To Sammy on her Fifth Birthday

It’s become an annual tradition that I write a note to my daughter on her birthday. This year, I told her about the adventures of being a Cleveland sports fan. Here’s the text of it:

The Browns won the weekend you were born, making it an even more momentous occasion. A Browns victory doesn’t happen often.

Last night, your mother reminisced that five years ago at that very moment, they were trying to induce labor on her. I thought about it for a minute, and realized that I was doing the same thing then that I was doing five years ago at that very moment: watching baseball while your mother drifted in and out of consciousness.

In a lot of ways, I consider myself a sportswriter who’s gone straight. Before I was a sportswriter, I was a sports fan. Growing up in Youngstown, I had my choice between Cleveland and Pittsburgh. Bernie Kosar tipped me toward the Browns. I flirted with the Mets briefly (a consequence of having a teacher, Mrs. Gooden, who swore she was related to Dwight), but my first Indians game at the enormous, decrepit Cleveland Stadium put me in their camp. I had no problems rooting for the Cavaliers or the Penguins.

I’m not going to tell you about how difficult it is to be a Cleveland fan, because I’m not sure you’d understand. The Cavs just won the NBA title in June (after Game 6 of the Finals, I went into your room and told you that I still loved you more than the Cavs, but it was close that night). The Indians are playing in a World Series, the first in Cleveland since I was in college, thinner, far more nihilistic, and nowhere near as well-adjusted as I am now.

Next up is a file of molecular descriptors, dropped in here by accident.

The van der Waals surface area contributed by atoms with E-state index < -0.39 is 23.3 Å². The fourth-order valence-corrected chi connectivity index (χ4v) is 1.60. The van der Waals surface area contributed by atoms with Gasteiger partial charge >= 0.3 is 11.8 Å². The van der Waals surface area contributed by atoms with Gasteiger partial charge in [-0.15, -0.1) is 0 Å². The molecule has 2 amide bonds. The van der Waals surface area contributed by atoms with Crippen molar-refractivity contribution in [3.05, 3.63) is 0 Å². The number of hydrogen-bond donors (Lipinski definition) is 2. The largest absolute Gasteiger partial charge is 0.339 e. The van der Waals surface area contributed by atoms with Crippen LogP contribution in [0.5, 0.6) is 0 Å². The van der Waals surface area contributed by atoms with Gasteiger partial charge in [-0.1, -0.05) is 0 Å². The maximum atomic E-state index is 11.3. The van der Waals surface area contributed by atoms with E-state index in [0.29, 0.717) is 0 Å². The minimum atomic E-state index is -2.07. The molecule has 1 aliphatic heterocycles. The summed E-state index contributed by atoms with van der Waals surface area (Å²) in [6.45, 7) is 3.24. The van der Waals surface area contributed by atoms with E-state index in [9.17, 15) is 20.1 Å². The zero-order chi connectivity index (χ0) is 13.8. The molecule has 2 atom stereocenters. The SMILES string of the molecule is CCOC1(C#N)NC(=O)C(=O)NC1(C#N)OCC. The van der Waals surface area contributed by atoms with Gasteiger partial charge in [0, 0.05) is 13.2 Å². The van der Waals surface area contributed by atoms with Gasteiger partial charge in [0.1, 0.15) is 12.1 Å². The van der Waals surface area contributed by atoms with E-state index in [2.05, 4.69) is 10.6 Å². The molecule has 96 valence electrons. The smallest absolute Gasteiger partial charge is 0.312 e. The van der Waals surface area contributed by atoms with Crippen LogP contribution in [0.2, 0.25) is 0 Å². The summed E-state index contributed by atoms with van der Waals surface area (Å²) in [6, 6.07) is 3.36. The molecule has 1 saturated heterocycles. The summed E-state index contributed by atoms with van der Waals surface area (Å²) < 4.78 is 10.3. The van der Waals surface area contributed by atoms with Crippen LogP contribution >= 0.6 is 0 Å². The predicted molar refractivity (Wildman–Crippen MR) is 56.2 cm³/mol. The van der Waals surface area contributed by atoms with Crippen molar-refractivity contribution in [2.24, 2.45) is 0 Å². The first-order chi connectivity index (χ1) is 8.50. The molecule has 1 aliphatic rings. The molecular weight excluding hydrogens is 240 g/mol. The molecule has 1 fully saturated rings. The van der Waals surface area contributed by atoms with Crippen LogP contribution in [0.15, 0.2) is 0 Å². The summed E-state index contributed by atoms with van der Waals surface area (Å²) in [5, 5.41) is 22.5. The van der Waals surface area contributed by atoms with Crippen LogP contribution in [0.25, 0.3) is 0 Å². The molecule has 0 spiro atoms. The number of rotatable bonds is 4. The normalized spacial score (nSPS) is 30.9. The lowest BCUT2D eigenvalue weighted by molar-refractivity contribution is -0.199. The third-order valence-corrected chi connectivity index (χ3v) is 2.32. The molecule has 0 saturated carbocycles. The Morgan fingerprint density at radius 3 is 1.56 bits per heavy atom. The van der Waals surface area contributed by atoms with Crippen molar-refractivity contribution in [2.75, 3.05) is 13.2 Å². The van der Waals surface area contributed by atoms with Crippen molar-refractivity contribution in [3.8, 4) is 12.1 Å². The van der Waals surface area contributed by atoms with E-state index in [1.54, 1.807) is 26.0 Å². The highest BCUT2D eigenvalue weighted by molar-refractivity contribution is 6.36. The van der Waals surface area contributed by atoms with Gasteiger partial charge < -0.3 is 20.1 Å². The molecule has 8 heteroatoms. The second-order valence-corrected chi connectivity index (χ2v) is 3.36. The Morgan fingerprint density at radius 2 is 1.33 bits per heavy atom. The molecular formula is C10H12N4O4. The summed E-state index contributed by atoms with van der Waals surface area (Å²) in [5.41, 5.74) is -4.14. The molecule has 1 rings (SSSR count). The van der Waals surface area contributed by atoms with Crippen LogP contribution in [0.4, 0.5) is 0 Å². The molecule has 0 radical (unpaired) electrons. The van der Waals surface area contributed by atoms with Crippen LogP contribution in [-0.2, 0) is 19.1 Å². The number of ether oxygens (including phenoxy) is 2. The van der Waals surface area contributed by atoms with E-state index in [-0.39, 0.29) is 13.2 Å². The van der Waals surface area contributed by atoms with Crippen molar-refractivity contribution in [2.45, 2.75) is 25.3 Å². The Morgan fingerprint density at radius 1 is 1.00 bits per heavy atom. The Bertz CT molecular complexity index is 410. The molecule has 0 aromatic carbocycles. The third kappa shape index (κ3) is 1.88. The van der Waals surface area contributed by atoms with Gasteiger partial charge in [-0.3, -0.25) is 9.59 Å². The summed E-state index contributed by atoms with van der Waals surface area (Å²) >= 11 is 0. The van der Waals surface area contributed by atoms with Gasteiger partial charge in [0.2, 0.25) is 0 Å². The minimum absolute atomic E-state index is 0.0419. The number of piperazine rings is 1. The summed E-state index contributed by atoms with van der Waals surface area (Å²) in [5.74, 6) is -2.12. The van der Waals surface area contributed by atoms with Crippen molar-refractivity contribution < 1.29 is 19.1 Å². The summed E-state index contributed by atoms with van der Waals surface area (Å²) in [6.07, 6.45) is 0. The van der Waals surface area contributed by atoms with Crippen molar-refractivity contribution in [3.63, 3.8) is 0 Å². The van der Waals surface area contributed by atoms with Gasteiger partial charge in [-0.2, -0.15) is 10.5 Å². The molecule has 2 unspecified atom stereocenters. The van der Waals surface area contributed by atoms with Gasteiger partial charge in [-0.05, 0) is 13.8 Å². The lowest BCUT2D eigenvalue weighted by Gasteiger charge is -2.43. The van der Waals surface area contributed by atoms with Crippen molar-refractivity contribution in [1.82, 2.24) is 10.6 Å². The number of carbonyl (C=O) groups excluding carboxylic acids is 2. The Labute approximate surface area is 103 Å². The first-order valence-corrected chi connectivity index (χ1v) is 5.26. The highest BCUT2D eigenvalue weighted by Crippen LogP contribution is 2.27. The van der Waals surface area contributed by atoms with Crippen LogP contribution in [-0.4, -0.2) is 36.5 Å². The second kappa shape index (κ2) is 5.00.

I went to one of those World Series games in Cleveland. Papa Chuck secured tickets (he scalped them, for the same cost as the tickets I got for face value for this year’s World Series). It remains probably my greatest moment as a Cleveland sports fan. I still get chills thinking about the bullpen door opening and Jose Mesa walking out for the save. It was like the end of “Major League” come to life.

Papa Chuck took us to baseball games. And basketball games. And football games. He took Uncle Adam to hockey games (I honestly never watched a hockey game in person until college, and never watched an NHL game in person until I moved to Pittsburgh). And here’s one of the great joys of parenthood: It affords you the opportunity to do everything you enjoyed again — and it’s like it’s the first time.

Papa Chuck was just as giddy as I was to go to a World Series game. I still remember your first baseball game. You were six months old and it was April. It was a little chilly, but thanks to my friends at Did the Tribe Win Last Night, we were in the Social Suite. I’ve taken you to plenty of ballgames since, and I hope you enjoyed them. We’ll go to plenty more.


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